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We have a unique issue and we've spent some time understanding the problem but we are unsure with whether the approach we are taking is in fact correct. Our objective is to validate specific UNIX system files for example /etc/login.def and their specific values.

For the purpose of our hardening requirements we would like to capture for example PASS_MAX_DAYS within the logins.def configuration file and report back its status as (Green Ok) or (Red or Yellow), meaning we need to check further. Our objective is not to make changes but to capture the state of such configuration files.

Here is a code snippet:


---
- name: My Machine
  hosts: localhost
  gather_facts: true

  tasks:
    - name: "PASS_MAX_DAYS - 90 Days - Validator"
      become: yes
      become_user: ansible
      tags: PASS_MAX_DAYS
      lineinfile:
        path: /etc/login.defs
        regex: '^PASS_MAX_DAYS\s+'
        line: 'PASS_MAX_DAYS    90'
        state: present
      check_mode: yes
      register: PASS_MAX_DAYS_output

The idea behind this is simple: Check the file if PASS_MAX_DAYS is set to 90 days, and if so, report back as (Green OK) or Skip without issues. If the value deviates from the 90 day value proceed to flag it as an issue (Red or Orange) and capture the value (using register/debug), output a meaningful msg to the executor and capture the value to a file.

Note: We looked at when conditions but weren't to sure if this would be possible to use. We always had issues with the state of the output being set to "changed" with the msg "line replaced".

Note: We need to keep the regex as generic as possible (why, you may ask) because some sys admins use single spaces, others use tabs and others use multiple spaces. So we would like to not care about how many spaces between each value because we would only like to match the values.

2 Answers 2

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I would use the "raw"module, and simply use something like:

- name: fetch PASS_MAX_DAYS
  raw: awk '/^PASS_MAX_DAYS/ {print $2}' /etc/login.defs
  register: PASS_MAX_DAYS_output
- name: check PASS_MAX_DAYS ok
  assert:
    that:
      - "PASS_MAX_DAYS_output.stdout != 90"
    msg: "PASS_MAX_DAYS is not 90"

This is flexible enough to easily adapt to other checks.

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Q: "Check the file if PASS_MAX_DAYS is set to 90 days, and if so, report back as (Green OK) or Skip without issues. If the value deviates from the 90 day value proceed to flag it as an issue (Red or Orange)"

A: The idempotency of Ansible modules is the core paradigma. In this respect, the Ansible code should be viewed rather a definition of a state than a procedure. As a result, just run the Ansible code to make sure the defined state of the system has been set. For example the playbook

$ cat test.yml 
- hosts: localhost
  gather_facts: false
  tasks:
    - lineinfile:
        path: /scratch/tmp/login.defs
        regex: '^PASS_MAX_DAYS\s+'
        line: 'PASS_MAX_DAYS    90'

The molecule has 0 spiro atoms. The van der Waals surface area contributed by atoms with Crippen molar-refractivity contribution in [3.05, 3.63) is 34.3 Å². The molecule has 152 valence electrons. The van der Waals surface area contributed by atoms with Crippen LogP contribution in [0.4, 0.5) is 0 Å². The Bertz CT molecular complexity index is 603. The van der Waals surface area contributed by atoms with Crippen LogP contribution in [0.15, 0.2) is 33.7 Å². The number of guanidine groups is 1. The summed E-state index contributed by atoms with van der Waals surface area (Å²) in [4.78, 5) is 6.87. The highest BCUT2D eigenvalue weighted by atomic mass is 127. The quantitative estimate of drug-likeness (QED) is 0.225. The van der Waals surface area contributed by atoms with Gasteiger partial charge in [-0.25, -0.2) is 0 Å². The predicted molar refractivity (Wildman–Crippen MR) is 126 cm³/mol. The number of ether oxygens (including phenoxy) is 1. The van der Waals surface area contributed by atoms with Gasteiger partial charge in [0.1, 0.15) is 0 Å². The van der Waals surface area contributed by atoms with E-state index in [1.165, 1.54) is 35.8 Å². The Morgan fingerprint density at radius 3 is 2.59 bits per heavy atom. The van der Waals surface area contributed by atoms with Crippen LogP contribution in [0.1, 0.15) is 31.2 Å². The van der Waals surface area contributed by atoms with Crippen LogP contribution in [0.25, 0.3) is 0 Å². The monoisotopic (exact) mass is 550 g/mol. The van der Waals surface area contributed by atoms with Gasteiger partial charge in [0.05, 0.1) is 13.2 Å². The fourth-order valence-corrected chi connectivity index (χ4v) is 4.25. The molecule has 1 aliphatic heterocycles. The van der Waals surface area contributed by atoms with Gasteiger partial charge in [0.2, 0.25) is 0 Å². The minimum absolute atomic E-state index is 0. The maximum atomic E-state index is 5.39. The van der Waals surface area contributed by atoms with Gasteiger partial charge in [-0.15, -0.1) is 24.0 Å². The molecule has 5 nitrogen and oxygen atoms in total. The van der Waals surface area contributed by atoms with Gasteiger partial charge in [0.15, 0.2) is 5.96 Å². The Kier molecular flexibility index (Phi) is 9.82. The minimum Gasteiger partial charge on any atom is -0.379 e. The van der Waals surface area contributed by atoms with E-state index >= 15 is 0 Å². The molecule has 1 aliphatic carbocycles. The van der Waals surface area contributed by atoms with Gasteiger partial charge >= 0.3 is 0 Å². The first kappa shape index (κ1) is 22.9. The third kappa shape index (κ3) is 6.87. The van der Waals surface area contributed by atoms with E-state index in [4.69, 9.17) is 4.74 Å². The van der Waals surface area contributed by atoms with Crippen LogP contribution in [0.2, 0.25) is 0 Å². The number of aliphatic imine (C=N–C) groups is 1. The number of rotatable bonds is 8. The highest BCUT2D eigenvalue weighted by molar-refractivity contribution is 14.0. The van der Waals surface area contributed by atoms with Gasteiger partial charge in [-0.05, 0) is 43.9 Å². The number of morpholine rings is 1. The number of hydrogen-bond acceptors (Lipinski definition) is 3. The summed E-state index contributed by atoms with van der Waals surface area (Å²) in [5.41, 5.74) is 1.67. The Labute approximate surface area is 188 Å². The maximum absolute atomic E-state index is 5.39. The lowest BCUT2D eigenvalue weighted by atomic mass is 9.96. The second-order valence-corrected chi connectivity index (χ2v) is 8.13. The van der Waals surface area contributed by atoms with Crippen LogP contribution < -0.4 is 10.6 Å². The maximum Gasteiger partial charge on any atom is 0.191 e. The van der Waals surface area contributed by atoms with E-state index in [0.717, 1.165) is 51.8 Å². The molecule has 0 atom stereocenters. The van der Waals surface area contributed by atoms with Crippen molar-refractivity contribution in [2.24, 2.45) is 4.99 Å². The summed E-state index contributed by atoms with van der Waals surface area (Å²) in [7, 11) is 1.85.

reported one task has been changed (in any color you might want to configure in ANSIBLE_COLOR_CHANGED)

$ ansible-playbook test.yml 

PLAY [localhost]
TASK [lineinfile] 
changed: [localhost]
PLAY RECAP 
localhost: ok=1    changed=1    unreachable=0    failed=0    skipped=0    rescued=0    ignored=0   
$ cat /scratch/tmp/login.defs 
PASS_MAX_DAYS    90

Running the playbook again reported 1 task has been ok (in any color you might want to configure in ANSIBLE_COLOR_OK)

PLAY RECAP
localhost: ok=1    changed=0    unreachable=0    failed=0    skipped=0    rescued=0    ignored=0

Audit

If you don't want to make any changes to the system and instead, want to find out the potential differences only, run the playbook in the check mode

-C, --check
    don't make any changes; instead, try to predict some of the changes that may occur

For example the playbook

$ cat login.defs 
PASS_MAX_DAYS    80
$ ansible-playbook test.yml --check

will report that 1 task will be changed. In other words, the audit did not pass.

PLAY [localhost]
TASK [lineinfile] 
changed: [localhost]
PLAY RECAP
localhost: ok=1    changed=1    unreachable=0    failed=0    skipped=0    rescued=0    ignored=0 

Reporting

There are quite a lot of callback plugins available. If none of them fits your purpose it's possible to write a custom plugin, or to use ansible-runner and analyze the artifacts. Python module is available.


Q: "The /etc/login.defs file has tabbed values within the file. If you run the exact same test against a unix platform you'll see that the run status of your ansible playbook will always come back as changed."

A: Make your choice. Either you want to replace the spacing, or want to keep the spacing as is. Both spaces and tabs are valid separators in login.defs. It's possible to use backrefs, change the regex and keep the spaces in the line as is. For example the task below

    - lineinfile:
        path: /scratch/tmp/login.defs
        regex: '^PASS_MAX_DAYS(\s+)(\S*)$'
        line: 'PASS_MAX_DAYS\g<1>90'
        backrefs: true

will not "always come back as changed".

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  • Thanks @VladimirBotka your rational in-regards to the audit and running a check prior to making the changes is exactly my thinking process. Now i've run through the tests you have suggested BUT capturing a state of changed versus not changed seems to not be working. The /etc/login.defs file has tabbed values within the file. If you run the exact same test against a unix platform you'll see that the run status of your ansible playbook will always come back as changed.
    – Eddie
    Commented Feb 4, 2020 at 5:25
  • I've updated the answer with the example. Open a new question if you have more like this. Commented Feb 4, 2020 at 8:10

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